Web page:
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#45 | Plan Early for a Global Medical Device Launch

Dr. Michael Drues is President of Vascular Sciences, which specializes in new product development, testing and simulation, regulatory consulting, and education and training for medical device and biotechnology companies. He holds a BS, MS, and Ph.D. from the University of Iowa and his varied background – professor, author, entrepreneur, expert witness, international regulatory affairs and strategy expert – allows him the “uncommon” perspective of being able to see a situation from all sides when navigating through the medical device industry.

An internationally recognized expert on the global regulation of medical devices, Dr. Drues specializes in bringing medical device companies through the FDA and its international counterparts and into markets here and around the world. His first, best rule of thumb is that starting any medical device campaign focused on a single touchpoint is a mistake.

The old saying applies, he says: “The surgery went perfectly but the patient died anyway,” the engineering equivalent of which is: “We designed the medical device perfectly, yet the patient died anyway.” And the regulatory equivalent: “We followed the regulation perfectly – that is, we did all that FDA or Health Canada or whoever asked us to do, and the patient died anyway.”

Critical Steps Toward Regulatory Success

The “root cause” of any unsuccessful product launch is starting a plan based on regulatory requirements. Biology and engineering should come first, but that’s not the common approach. On top of that, even the largest companies will bring a device into a single locale. Then they move into the next place only to find out the next place wants additional information, and even though the scenario is eminently predictable, Dr. Drues finds it surprising how often this happens.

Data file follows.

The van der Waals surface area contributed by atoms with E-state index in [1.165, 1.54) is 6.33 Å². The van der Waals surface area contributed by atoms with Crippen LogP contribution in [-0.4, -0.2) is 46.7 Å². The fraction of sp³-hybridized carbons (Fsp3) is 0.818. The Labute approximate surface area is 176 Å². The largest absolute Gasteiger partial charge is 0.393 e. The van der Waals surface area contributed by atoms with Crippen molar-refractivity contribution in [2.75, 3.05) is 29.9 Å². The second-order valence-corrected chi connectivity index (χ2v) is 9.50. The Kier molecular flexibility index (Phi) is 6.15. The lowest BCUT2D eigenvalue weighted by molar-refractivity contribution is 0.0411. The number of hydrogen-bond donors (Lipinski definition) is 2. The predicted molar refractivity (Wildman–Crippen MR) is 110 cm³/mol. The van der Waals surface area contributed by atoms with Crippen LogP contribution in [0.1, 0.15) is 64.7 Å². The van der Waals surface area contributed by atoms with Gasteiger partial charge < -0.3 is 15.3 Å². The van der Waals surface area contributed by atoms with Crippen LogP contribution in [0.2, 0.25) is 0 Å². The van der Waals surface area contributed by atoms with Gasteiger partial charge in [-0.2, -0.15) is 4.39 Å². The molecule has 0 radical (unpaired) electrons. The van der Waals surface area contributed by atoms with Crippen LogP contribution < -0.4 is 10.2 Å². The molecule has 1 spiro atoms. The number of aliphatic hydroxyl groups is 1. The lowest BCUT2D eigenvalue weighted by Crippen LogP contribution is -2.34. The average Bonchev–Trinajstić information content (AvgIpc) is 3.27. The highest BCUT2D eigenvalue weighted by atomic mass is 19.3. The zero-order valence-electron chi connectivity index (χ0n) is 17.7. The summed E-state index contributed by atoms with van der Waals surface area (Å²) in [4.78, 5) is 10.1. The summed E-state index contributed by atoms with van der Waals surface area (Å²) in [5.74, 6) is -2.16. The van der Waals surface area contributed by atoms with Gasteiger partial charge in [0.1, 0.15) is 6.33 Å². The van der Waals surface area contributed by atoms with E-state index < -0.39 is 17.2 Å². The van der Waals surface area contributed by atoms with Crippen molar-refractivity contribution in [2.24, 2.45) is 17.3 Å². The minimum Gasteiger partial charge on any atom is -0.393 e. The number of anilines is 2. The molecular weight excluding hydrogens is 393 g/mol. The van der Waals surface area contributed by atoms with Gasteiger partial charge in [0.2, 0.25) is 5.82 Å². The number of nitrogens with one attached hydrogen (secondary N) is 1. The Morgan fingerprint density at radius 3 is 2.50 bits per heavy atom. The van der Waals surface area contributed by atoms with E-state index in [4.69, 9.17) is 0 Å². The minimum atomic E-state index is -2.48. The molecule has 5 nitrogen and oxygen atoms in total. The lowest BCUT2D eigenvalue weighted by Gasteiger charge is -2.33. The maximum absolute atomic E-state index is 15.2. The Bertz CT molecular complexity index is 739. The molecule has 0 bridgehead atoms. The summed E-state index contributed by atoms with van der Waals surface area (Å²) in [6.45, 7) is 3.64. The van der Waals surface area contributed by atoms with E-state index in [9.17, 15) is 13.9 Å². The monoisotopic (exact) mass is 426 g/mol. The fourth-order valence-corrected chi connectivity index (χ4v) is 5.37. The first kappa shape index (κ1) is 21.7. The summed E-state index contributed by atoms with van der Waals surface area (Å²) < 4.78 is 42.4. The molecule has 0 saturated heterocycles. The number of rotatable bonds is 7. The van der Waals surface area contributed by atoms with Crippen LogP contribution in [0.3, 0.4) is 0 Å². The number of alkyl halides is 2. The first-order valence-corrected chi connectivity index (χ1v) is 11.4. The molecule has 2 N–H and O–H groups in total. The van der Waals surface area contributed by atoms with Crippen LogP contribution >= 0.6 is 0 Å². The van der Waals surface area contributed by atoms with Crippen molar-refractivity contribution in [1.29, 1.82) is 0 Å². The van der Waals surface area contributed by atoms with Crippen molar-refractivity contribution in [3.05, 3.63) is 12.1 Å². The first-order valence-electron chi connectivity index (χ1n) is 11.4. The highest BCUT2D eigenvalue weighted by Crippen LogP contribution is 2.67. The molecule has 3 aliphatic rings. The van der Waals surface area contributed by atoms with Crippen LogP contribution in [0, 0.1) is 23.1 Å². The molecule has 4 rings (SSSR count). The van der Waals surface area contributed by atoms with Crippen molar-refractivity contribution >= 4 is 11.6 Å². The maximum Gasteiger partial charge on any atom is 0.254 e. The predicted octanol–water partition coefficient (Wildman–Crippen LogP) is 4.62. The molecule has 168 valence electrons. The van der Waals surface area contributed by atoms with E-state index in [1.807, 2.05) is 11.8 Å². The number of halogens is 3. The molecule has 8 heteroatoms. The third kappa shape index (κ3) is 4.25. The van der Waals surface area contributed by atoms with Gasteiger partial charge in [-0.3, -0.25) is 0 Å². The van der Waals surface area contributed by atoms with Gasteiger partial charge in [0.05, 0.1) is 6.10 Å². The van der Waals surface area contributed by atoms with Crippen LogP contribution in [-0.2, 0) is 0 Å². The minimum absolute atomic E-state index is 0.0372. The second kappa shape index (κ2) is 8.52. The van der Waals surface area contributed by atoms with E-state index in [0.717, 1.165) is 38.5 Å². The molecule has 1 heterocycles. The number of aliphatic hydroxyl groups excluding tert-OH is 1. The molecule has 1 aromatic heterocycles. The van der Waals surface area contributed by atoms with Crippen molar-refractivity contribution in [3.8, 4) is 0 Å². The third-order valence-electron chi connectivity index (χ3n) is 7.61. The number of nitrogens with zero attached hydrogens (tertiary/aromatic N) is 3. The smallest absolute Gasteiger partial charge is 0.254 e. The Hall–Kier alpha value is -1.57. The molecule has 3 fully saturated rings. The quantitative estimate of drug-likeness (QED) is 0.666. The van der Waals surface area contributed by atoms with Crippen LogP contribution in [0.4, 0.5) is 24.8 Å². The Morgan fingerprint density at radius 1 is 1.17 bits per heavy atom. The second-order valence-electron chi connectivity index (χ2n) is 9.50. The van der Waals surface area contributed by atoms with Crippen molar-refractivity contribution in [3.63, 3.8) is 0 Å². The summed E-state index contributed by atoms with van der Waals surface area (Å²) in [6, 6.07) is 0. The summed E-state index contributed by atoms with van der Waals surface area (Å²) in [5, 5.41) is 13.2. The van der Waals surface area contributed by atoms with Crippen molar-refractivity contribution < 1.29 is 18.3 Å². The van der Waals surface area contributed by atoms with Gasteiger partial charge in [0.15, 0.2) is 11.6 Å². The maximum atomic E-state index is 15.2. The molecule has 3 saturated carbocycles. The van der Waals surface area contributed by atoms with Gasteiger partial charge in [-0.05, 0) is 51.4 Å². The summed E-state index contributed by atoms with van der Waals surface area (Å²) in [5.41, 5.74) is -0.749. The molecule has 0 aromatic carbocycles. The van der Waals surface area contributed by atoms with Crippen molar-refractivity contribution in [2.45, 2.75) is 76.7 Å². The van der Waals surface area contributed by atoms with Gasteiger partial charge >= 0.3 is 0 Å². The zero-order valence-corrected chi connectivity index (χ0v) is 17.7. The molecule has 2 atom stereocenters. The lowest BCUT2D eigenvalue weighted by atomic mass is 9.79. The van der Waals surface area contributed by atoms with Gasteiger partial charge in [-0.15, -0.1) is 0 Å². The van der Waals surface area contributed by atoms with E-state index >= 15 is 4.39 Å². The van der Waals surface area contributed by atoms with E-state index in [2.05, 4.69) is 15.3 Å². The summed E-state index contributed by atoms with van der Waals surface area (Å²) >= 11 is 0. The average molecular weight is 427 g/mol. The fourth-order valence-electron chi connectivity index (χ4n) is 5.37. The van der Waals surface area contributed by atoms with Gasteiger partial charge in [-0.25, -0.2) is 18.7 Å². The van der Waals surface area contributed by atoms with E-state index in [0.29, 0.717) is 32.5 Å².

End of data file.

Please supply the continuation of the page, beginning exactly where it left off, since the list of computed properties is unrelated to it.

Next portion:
“An easy way to greatly mitigate, if not totally avoid that scenario is to develop – [a]s early as you can in the product development cycle – your international regulatory strategy,” says Dr. Drues.

  1. Instead of starting in a single location, identify the first 3-4 places in the world that you want to bring your product.

  2. Pool the regulatory requirements into categories – benchtop testing, animal or clinical testing, reimbursement – and derive a holistic view across departments – “put them together in a way that makes sense.”

The most common mistake companies make when they go in front of the FDA or other regulatory body is to ask: “What kind of testing do we have to do?” or “How do we bring this device onto the market?” The “Pandora’s Box” of all questions, according to Dr. Drues is: do I need to do a clinical trial? “Of course you do!” the FDA will respond, “and you’re going to use 10 million patients!”

Instead, “Tell, don’t ask. Lead, don’t follow. This is our plan. This is what we are NOT going to do and why. I’ll consider your advice but it’s MY party, not yours.” It’s an aggressive position, Dr. Drues admits, basically a sales pitch. And ultimately, while the process is necessarily collaborative, the company is responsible for their future, not the FDA.